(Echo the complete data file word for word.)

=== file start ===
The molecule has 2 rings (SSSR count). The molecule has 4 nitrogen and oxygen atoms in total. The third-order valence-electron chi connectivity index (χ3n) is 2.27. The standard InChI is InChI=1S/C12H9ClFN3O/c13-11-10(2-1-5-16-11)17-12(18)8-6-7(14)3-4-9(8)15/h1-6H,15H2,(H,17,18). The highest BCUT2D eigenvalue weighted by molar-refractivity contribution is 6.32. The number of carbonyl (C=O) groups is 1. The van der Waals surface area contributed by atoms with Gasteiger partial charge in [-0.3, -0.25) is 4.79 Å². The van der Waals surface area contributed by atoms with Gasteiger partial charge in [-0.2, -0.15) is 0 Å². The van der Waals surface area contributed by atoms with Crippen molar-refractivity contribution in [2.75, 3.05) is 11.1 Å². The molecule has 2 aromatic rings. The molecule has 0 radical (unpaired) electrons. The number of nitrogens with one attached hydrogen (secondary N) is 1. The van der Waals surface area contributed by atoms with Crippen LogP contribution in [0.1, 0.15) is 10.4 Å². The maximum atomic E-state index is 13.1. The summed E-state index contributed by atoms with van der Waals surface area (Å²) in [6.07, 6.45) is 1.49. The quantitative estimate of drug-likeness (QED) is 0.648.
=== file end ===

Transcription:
The molecule has 2 rings (SSSR count). The molecule has 4 nitrogen and oxygen atoms in total. The third-order valence-electron chi connectivity index (χ3n) is 2.27. The standard InChI is InChI=1S/C12H9ClFN3O/c13-11-10(2-1-5-16-11)17-12(18)8-6-7(14)3-4-9(8)15/h1-6H,15H2,(H,17,18). The highest BCUT2D eigenvalue weighted by molar-refractivity contribution is 6.32. The number of carbonyl (C=O) groups is 1. The van der Waals surface area contributed by atoms with Gasteiger partial charge in [-0.3, -0.25) is 4.79 Å². The van der Waals surface area contributed by atoms with Gasteiger partial charge in [-0.2, -0.15) is 0 Å². The van der Waals surface area contributed by atoms with Crippen molar-refractivity contribution in [2.75, 3.05) is 11.1 Å². The molecule has 2 aromatic rings. The molecule has 0 radical (unpaired) electrons. The number of nitrogens with one attached hydrogen (secondary N) is 1. The van der Waals surface area contributed by atoms with Crippen LogP contribution in [0.1, 0.15) is 10.4 Å². The maximum atomic E-state index is 13.1. The summed E-state index contributed by atoms with van der Waals surface area (Å²) in [6.07, 6.45) is 1.49. The quantitative estimate of drug-likeness (QED) is 0.648.